Infants learn language faster with traditional toys than electronic toys

Playing with books or traditional toys such as a wooden puzzle or building blocks is more effective than electronic toys for infants that produce lights, words and songs when it comes to picking up language, a study suggests. Researchers from Northern Arizona University conducted a controlled experiment with 26 parent-infant pairs where children were 10 to 16 months old. They were given three sets of toys: electronic toys (a baby laptop and a baby phone); traditional toys (wooden puzzle and building blocks with pictures); and five board books with farm animals, shape or colours. While playing with electronic toys adults said fewer words and engaged less with children. Even the infants vocalized less when playing with electronic toys compared to traditional toys and books. The study was published in the journal JAMA Pediatrics.

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Bacteria lives longer in cookies, crackers and sandwiches

Bacteria like salmonella survive longer on certain food items like cookies and crackers, shows a study. Researchers from the University of Georgia conducted a study to see how long bacteria that cause food-borne illnesses can survive in certain foods. They used five different serotypes of salmonella that had been isolated from foods reported to have led to food-borne illnesses in the past. They found that not only the bacteria survived in dry foods, like cookie and cracker sandwiches, but also lived longer. In some cases they even survived over six months. The study shows that food-borne pathogens survive longer in food items with certain ingredients and by identifying the specific ingredients and stopping their use can help avoid outbreak of food-borne diseases. The study was published in the Journal of Food Protection.

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Social factors linked to heart disease and diabetes risk in middle-aged women

Social factors may increase the risk of heart diseases and diabetes among middle-aged women, a Korean study suggests. Researchers from Yonsei University in Seoul and Hallym University in Chuncheon, South Korea, tracked 1,200 healthy South Korean women for a period of four years. They looked for social determinants of health that could have given some inkling of which women faced the highest risk of developing diabetes and heart diseases. The researchers found that middle aged women with low education and low income level were two times more likely to be diagnosed with heart diseases and diabetes. The study was published in the Journal of The North American Menopause Society.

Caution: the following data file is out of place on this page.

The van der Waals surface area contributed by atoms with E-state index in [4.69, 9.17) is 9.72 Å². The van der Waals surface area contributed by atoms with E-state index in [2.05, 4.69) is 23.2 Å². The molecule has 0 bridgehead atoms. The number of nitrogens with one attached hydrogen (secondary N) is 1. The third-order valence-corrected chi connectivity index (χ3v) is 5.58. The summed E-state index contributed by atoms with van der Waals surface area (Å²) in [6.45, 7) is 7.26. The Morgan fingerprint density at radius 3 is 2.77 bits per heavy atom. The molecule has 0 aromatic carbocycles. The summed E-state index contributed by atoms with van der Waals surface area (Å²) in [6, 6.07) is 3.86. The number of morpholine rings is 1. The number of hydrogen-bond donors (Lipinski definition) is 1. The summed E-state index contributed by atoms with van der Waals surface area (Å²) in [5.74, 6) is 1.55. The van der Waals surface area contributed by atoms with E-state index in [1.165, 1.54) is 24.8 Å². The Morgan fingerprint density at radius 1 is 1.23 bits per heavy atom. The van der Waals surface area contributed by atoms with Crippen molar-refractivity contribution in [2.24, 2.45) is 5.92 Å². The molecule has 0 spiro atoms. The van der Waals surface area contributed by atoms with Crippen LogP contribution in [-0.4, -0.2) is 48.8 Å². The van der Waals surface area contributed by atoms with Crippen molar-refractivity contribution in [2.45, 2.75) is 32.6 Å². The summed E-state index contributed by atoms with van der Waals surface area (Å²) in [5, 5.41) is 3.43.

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Blood pressure pills can reduce risk of stroke and heart failure

Taking blood pressure pills regularly can reduce the risk of heart attacks, strokes and related deaths significantly, shows a British study. Researchers from George Institute of Global Health at Oxford University identified 123 studies with 613,815 participants for their study and found that regular use of blood pressure pills keeps systolic blood pressure less than 130mm Hg. Every 10mm Hg reduction in systolic blood pressure reduces the risk of heart disease by about 20%, stroke and heart failure by 25%, and the risk of death from either of the two by 13%. The study appeared in the British journal The Lancet.

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Compiled by Abhijit Ahaskar